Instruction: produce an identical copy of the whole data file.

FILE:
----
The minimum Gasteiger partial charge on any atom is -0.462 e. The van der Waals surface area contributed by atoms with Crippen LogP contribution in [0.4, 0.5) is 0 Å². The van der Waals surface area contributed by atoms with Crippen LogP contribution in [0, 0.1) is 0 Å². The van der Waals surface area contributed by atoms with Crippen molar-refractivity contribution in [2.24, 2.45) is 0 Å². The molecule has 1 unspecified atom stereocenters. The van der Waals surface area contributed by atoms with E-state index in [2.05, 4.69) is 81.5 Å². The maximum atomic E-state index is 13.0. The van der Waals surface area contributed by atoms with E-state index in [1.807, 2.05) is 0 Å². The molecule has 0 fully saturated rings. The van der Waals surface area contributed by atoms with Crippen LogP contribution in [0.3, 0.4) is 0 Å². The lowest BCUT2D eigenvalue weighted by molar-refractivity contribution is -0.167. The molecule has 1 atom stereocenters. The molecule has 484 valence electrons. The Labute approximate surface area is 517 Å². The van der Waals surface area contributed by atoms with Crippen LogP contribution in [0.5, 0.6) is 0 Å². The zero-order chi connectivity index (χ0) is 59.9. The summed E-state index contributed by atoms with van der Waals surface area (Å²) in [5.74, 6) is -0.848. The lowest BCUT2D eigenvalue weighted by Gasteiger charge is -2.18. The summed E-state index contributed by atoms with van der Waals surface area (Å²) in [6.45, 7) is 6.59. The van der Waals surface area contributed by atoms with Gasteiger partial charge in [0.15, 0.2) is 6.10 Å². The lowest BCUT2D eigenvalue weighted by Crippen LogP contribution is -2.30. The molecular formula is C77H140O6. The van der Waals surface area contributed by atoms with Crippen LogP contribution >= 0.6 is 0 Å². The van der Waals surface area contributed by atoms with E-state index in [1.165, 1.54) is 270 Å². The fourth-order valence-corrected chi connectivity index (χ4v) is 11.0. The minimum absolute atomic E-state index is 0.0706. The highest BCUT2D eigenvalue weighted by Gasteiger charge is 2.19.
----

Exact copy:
The minimum Gasteiger partial charge on any atom is -0.462 e. The van der Waals surface area contributed by atoms with Crippen LogP contribution in [0.4, 0.5) is 0 Å². The van der Waals surface area contributed by atoms with Crippen LogP contribution in [0, 0.1) is 0 Å². The van der Waals surface area contributed by atoms with Crippen molar-refractivity contribution in [2.24, 2.45) is 0 Å². The molecule has 1 unspecified atom stereocenters. The van der Waals surface area contributed by atoms with E-state index in [2.05, 4.69) is 81.5 Å². The maximum atomic E-state index is 13.0. The van der Waals surface area contributed by atoms with E-state index in [1.807, 2.05) is 0 Å². The molecule has 0 fully saturated rings. The van der Waals surface area contributed by atoms with Crippen LogP contribution in [0.3, 0.4) is 0 Å². The lowest BCUT2D eigenvalue weighted by molar-refractivity contribution is -0.167. The molecule has 1 atom stereocenters. The molecule has 484 valence electrons. The Labute approximate surface area is 517 Å². The van der Waals surface area contributed by atoms with Crippen LogP contribution in [0.5, 0.6) is 0 Å². The zero-order chi connectivity index (χ0) is 59.9. The summed E-state index contributed by atoms with van der Waals surface area (Å²) in [5.74, 6) is -0.848. The lowest BCUT2D eigenvalue weighted by Gasteiger charge is -2.18. The summed E-state index contributed by atoms with van der Waals surface area (Å²) in [6.45, 7) is 6.59. The van der Waals surface area contributed by atoms with Gasteiger partial charge in [0.15, 0.2) is 6.10 Å². The lowest BCUT2D eigenvalue weighted by Crippen LogP contribution is -2.30. The molecular formula is C77H140O6. The van der Waals surface area contributed by atoms with Crippen LogP contribution >= 0.6 is 0 Å². The van der Waals surface area contributed by atoms with E-state index in [1.165, 1.54) is 270 Å². The fourth-order valence-corrected chi connectivity index (χ4v) is 11.0. The minimum absolute atomic E-state index is 0.0706. The highest BCUT2D eigenvalue weighted by Gasteiger charge is 2.19.